12 March 2019
In Myanmar corruption is an extremely serious problem. Corruption flourished because lack of regulation and enforcement of anti-corruption measures. Myanmar ranks 132 out of 180 countries. Five decades of military rule along with political violence and systematic repression of democratic opposition have made it possible for corruption at all levels in Myanmar. After the first general elections in 2010, and passing of major economic and political reforms, the United States and the European Union lifted trade embargoes against the country. However, the military continues to exercise its influence in politics and business. Restriction on media and civil society organisations, as well as human rights violations continue. Against this background, Burma continues to face endemic corruption in all walks of life. Informal and illicit economy exists due to strong links between the ruling elite and organised crime activities.
The military continues to exert its influence on the politics and businesses. Burma is famous for jade and teak timber. These industries are controlled by military. It is incumbent upon the government to free these industries from the war lords so that the government and the people can enjoy the benefits. The anti-Corruption Commission admits that it has no authority to investigate the country’s powerful military. Daw Aung San Suu Kyi does not seem to be willing to take any action on military corruption as she thinks it may destabilise the political situation prevailing in the country. Transparency International reported.
The anti-corruption seems to be doing some work despite the heavy restrictions placed on it. Tanintharyi Region Chief Minister Daw Lei Lei Maw was arrested on bribery and corruption charges on Sunday, the Anti-Corruption Commission (ACC) said. She is a medical doctor who served as Chief Minister of Tanintharyi Region, until she was removed from her chief minister position for corruption on 11 March 2019. . Three top executives of a business, Global Grand Services (GGS), were detained along with her. She awarded contracts for public works to her favoured businesses without calling for tenders.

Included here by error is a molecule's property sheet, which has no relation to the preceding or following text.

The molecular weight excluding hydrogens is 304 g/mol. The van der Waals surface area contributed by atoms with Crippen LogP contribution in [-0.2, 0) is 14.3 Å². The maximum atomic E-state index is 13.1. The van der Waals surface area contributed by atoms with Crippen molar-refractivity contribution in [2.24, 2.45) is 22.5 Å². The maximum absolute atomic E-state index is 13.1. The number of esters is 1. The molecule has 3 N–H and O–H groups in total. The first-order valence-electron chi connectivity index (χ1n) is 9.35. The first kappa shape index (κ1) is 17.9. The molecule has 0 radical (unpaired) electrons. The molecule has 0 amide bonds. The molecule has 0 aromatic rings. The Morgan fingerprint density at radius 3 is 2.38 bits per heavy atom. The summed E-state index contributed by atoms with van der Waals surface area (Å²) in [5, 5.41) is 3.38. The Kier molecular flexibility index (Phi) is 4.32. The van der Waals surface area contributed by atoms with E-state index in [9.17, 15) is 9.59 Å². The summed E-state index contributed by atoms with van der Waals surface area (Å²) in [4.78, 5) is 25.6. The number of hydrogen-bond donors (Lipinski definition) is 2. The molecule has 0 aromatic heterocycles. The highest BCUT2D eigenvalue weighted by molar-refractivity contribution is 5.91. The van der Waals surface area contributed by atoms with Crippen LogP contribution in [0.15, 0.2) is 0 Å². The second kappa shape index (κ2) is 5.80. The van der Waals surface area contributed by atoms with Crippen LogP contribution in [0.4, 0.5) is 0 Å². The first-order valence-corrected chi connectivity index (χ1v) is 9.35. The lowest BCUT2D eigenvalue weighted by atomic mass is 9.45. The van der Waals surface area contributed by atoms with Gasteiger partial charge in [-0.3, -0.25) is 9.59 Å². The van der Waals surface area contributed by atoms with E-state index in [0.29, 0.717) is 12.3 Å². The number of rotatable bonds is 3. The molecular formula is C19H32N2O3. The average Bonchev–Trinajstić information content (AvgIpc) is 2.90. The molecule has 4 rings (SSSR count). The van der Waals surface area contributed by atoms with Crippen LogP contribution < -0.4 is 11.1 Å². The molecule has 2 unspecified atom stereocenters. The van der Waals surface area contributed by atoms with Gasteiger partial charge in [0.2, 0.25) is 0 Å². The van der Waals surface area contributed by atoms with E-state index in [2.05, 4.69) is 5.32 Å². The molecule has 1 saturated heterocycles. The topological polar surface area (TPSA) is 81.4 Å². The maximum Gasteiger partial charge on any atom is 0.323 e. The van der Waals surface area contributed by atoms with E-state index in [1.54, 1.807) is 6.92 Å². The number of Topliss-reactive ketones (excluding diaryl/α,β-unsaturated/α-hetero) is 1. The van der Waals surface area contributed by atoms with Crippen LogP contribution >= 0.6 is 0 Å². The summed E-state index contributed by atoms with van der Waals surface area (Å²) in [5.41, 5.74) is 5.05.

The commission reported that she sold her house which was valued at $21,000 for$131,000 to the GGS company. In return, the company was awarded a number of contracts including for the electricity distribution project in Dawei, the construction of a fish market, a city hall and low-cost housing.
During State Counsellor Daw Aung San Suu Kyi’s visit to the region last month, local residents demanded the chief minister be replaced, as well as the region’s planning and finance minister, U Phyo Win Tun, and U Aung Soe, who chairs the Tanintharyi regional committee for the National League for Democracy. The Irawadi reported.
Lei Lei Maw is the first chief minister to be charged with corruption since the NLD took power in 2016.
In September last year, Yangon Region advocate general U Han Htoo was arrested under bribery charges over a decision to drop a murder case against three suspects accused of the fatal beating of Facebook celebrity Ko Aung Yell Htwe.
In April last year, the former head of the Food and Drug Administration, U Than Htut, became the first high-ranking official to face corruption charges after the Anti-Corruption Commission was re-formed in November 2017, with former minister U Aung Kyi as its chair. Than Htut was charged after he allegedly accepted more than K150 million from a company that won a tender from his department. Frontier Myanmar reported.